Solar power is booming as the post-war energy crisis in Ukraine spurs a shift to renewable energy and is expected to overtake coal power by 2027, according to the International Energy Agency.
Overall, renewable energy will become the largest source of global electricity generation by early 2025, the IEA said, with the world adding twice as much renewable energy from 2022 to 2027 as it did in the previous five years.
IEA executive director Fatih Birol said in an interview that not only were countries managing the “expansion of new renewable energy sources” to meet climate goals, but energy security and the need to “diversify” renewable energy supply chains away from China became increasingly important.
Whether it’s solar, wind power, batteries or electric vehicles, “there is intense competition between the world’s largest economies to have the pole position when it comes to the next chapter of the industrial sector,” he said.
A rush to replace the oil and gas no longer coming from Russia and build local renewable energy sectors has spurred industry incentives and subsidies.
The US is moving forward with its landmark climate package, the $369 billion Inflation Relief Act. In total, the law includes incentives for solar generation through $10 billion in clean energy tax credits and $27 billion in a “green bank” to support clean energy. projects in communities.
Global renewable energy capacity will grow by 2,400 gigawatts between 2022 and 2027, equivalent to China’s power capacity today, the IEA’s latest annual renewable energy report said. This is 30 percent more than the IEA predicted a year ago.
The U.S. and India are expected to lead the diversification of the solar generation supply chain, which the BEA says will reduce China’s dominance. The two countries’ investment in solar energy is expected to reach almost $25 billion between 2022 and 2027, seven times more than the previous five years.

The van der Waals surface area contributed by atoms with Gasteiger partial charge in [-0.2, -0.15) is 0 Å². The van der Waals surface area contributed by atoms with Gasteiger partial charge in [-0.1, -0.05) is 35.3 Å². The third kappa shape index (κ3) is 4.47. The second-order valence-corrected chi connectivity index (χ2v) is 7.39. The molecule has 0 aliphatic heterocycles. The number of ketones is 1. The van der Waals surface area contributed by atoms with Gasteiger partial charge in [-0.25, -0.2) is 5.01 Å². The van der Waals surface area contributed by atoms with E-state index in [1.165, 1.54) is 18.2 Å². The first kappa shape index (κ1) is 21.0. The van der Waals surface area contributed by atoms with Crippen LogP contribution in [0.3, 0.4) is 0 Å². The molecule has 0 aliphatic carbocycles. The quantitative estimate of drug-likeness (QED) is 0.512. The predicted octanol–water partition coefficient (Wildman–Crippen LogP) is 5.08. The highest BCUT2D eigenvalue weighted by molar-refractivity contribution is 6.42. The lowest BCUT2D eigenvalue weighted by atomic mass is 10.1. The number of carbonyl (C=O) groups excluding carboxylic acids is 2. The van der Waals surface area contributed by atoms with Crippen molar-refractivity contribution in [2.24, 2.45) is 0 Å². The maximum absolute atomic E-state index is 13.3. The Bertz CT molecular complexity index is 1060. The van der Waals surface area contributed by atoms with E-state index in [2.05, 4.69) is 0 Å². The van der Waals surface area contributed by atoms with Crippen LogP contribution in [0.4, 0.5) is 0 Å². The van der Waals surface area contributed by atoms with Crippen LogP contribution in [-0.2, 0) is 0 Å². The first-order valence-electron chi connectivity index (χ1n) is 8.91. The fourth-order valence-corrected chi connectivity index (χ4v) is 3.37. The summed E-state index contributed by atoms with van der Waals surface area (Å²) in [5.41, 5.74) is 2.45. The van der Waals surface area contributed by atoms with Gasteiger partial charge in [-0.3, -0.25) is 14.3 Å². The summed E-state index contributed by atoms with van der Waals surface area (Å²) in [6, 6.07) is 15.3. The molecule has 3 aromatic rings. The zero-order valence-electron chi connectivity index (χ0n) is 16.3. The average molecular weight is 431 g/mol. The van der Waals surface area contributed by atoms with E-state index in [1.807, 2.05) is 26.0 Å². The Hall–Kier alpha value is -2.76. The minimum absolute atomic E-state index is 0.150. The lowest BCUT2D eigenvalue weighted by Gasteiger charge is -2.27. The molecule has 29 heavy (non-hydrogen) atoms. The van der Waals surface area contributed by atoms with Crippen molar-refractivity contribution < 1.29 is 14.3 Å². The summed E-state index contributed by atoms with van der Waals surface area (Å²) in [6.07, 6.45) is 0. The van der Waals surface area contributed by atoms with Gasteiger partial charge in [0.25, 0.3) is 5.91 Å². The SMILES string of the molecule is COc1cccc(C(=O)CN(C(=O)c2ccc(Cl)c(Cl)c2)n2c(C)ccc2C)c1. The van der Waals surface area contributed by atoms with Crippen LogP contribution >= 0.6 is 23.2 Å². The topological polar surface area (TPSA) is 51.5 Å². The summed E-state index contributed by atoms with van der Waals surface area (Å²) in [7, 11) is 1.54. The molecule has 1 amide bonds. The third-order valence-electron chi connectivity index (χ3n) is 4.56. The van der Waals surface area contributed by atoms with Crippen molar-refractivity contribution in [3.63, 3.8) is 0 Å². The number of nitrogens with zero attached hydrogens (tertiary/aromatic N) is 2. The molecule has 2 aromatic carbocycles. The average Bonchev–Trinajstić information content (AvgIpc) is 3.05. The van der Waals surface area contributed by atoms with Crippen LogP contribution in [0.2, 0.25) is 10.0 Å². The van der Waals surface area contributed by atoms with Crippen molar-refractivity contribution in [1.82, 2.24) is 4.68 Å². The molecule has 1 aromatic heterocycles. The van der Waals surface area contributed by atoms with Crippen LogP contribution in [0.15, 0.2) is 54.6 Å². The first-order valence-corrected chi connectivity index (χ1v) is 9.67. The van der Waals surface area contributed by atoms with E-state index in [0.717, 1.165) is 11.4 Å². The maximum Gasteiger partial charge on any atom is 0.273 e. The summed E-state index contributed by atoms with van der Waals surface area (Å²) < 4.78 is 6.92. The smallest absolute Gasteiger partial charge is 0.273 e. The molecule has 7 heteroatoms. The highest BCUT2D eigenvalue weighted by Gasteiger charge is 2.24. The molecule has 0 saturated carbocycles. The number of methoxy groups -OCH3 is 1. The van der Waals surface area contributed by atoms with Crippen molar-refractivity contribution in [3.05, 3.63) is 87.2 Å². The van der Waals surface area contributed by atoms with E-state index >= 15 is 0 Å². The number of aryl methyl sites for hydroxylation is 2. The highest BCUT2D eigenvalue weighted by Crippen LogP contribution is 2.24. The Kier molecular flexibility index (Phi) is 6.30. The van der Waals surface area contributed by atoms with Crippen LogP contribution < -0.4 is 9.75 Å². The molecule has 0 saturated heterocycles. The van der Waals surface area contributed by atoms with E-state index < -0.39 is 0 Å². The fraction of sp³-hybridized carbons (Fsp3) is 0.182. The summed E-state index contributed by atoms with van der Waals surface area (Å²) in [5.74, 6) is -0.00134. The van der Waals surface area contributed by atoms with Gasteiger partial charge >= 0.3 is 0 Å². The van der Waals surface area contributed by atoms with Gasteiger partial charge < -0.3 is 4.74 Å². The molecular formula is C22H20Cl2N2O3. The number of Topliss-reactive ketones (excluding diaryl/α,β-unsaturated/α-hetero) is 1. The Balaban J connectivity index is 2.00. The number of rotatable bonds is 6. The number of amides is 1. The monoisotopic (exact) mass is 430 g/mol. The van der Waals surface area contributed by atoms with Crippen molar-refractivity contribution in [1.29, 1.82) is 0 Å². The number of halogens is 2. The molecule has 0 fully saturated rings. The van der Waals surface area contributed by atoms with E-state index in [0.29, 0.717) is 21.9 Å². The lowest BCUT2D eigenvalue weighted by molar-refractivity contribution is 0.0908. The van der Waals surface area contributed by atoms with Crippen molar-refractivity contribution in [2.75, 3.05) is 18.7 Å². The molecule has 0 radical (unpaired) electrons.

However, the IEA said China would remain the “dominant player” with a market share estimated at around 75 percent in 2027, compared with 90 percent today.
The IEA warned in June that China’s hold on the solar panel supply chain could slow the global clean energy transition. With the help of policies included in China’s latest five-year plan, the country will account for almost half of the newly added renewable energy by 2027, the agency said this week.
The solar boom is expected to accelerate in the next two years. Iberdrola, Europe’s leading renewable energy company, plans to more than double our global solar capacity to 10.6 gigawatts by the end of 2025, said Xabier Viteri Solaun, director of sustainable energy business.
Solar projects can be designed and built more quickly than other renewables, he added, and the company is “seeing an increase in solar capacity being added to new and existing wind farms.”
Even faster growth could occur if European countries eased permits for new projects, improved incentives for rooftop solar installations and offered better terms in renewable energy auctions, the IEA noted.
Despite encouraging overall trends, the European wind industry “faces a big challenge,” Birol said. The combination of Chinese and US competition and rising raw material and supply costs is creating financial stress.
Birol also repeated the warnings about replacing fossil fuels from Russia with new oil and gas projects. According to him, supply should come from existing fields, while steps should be taken to reduce demand.
“Russia’s intervention in Ukraine should not be a justification for large-scale fossil fuel investments,” he said, as it would not only “put climate goals at risk” but also become stranded assets.
However, even under the IEA’s “accelerated” scenario—where renewable power grows faster than the baseline because of policies and other measures not currently in place—the world will fall short of what is needed to limit global warming.
Temperatures have already risen by at least 1.1C since the late 1800s. Under the Paris Agreement, almost 200 countries have agreed to reduce emissions well below 2C and ideally to 1.5C.
According to the IEA, renewable energy growth will “significantly close the gap”, bringing total capacity to 2,950 GW by 2027. But that would still leave an 800 GW gap to reach net zero greenhouse gas emissions by 2050.
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